Statin Therapy in Cardiovascular Health

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Statin Therapy Linked to Reduced Cardiovascular Events in Older Adults

NEW YORK (Reuters Health) Jun 26 - In older individuals who are advised to use medication to lower cholesterol, the use of statins is associated with a significantly lower risk of cardiovascular events and all-cause mortality, according to new data from the Cardiovascular Health Study (CHS).

Dr. Rozenn N. Lemaitre from the University of Washington, Seattle, and colleagues collected data on 1914 women and men, 65 years of age or older, who participated in the CHS. At baseline, these patients were free from cardiovascular disease, according to the report in the June 24th issue of the Archives of Internal Medicine. The patients were receiving drugs to lower cholesterol (251 subjects) or no therapy (1663 subjects). Among the untreated patients, 717 were prescribed drug therapy and 946 were prescribed diet therapy.

After 7.3 years of follow-up, the researchers looked for incident cardiovascular disease and all-cause mortality. There were 159 myocardial infarctions, 159 strokes, and 64 deaths due to cardiovascular disease, and 362 total deaths.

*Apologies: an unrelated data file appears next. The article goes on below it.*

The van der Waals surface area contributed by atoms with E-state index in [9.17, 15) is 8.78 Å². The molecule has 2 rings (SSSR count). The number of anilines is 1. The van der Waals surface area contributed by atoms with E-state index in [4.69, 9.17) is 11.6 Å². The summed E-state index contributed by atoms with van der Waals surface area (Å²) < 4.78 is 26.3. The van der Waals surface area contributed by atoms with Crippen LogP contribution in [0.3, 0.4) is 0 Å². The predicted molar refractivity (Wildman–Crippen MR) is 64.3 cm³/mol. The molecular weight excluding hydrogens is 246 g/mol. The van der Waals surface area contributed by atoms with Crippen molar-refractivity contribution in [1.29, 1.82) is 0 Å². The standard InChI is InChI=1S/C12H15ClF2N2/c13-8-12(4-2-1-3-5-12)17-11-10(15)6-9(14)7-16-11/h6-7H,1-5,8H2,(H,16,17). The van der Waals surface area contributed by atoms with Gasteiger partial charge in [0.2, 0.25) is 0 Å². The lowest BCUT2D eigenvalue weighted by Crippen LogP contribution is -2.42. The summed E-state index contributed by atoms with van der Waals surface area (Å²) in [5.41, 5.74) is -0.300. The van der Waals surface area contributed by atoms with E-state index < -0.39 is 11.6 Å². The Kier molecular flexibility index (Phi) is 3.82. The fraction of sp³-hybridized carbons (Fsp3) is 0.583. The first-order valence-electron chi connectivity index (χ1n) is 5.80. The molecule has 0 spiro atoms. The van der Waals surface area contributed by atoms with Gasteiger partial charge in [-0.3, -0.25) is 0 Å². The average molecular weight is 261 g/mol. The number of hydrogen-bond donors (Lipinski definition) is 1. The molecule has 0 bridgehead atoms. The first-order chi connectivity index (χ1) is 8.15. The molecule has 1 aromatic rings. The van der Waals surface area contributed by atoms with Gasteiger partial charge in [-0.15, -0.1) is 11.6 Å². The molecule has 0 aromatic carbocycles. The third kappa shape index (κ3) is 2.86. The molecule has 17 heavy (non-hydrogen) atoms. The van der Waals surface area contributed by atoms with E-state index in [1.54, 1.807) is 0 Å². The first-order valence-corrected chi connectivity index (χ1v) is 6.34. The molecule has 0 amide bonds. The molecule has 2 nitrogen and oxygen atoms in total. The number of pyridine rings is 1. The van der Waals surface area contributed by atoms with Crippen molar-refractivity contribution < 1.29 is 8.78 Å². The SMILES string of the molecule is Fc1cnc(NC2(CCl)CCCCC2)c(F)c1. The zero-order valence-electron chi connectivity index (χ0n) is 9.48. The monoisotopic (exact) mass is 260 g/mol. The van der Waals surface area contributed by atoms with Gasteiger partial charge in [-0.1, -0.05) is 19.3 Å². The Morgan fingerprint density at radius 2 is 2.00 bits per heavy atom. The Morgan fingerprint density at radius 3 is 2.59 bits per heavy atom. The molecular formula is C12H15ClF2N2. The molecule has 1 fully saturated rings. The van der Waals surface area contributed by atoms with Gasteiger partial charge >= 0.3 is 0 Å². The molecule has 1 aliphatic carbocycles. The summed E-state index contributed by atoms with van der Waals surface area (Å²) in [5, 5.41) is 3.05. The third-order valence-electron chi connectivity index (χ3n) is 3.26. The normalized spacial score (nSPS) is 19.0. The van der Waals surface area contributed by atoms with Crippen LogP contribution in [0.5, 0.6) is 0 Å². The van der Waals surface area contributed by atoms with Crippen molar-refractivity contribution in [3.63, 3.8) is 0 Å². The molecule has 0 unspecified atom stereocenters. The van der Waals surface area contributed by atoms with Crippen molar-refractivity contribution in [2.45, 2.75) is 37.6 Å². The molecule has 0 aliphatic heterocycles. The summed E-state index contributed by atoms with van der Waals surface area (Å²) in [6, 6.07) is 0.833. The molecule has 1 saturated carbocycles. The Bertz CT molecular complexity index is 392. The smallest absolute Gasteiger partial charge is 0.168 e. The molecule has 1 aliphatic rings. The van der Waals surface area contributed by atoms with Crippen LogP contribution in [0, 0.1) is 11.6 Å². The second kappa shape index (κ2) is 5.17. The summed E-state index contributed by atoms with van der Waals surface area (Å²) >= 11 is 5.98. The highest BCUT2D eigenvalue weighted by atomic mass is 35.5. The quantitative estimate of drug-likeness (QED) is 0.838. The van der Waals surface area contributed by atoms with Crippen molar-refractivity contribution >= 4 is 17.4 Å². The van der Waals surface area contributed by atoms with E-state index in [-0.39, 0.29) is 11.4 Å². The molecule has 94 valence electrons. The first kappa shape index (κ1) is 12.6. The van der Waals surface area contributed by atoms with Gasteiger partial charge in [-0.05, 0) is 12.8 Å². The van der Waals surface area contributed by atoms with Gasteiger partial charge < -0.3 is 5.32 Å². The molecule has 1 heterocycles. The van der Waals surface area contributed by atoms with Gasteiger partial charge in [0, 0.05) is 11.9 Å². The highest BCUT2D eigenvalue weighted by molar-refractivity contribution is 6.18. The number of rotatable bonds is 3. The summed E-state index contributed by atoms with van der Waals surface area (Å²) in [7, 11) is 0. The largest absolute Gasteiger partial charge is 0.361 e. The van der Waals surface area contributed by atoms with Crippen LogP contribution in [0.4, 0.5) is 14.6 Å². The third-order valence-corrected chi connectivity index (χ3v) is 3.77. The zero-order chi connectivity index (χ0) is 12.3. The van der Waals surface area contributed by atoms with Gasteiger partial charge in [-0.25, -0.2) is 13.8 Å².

"We observed a 56% lower risk of incident cardiovascular events and a 44% lower all-cause mortality associated with the use of statins among CHS participants for whom therapy for the lowering of cholesterol levels was recommended and who were on average aged 72 years at entry into the cohort," Dr. Lemaitre and colleagues report.

"Physicians [should] consider statin therapy for elderly patients for whom cholesterol-lowering therapy is recommended according to the NCEP guidelines," Dr. Lemaitre told Reuters Health.

"It must be emphasized that this prospective study was not a controlled clinical trial," Dr. Scott M. Grundy from the University of Texas Southwestern Medical Center at Dallas, comments in a journal editorial. However, the study adds to the "growing evidence that LDL-lowering therapy is effective for reducing the risk of coronary heart disease in older persons," he adds.

Arch Intern Med 2002;162:1329-1331,1395-1400.
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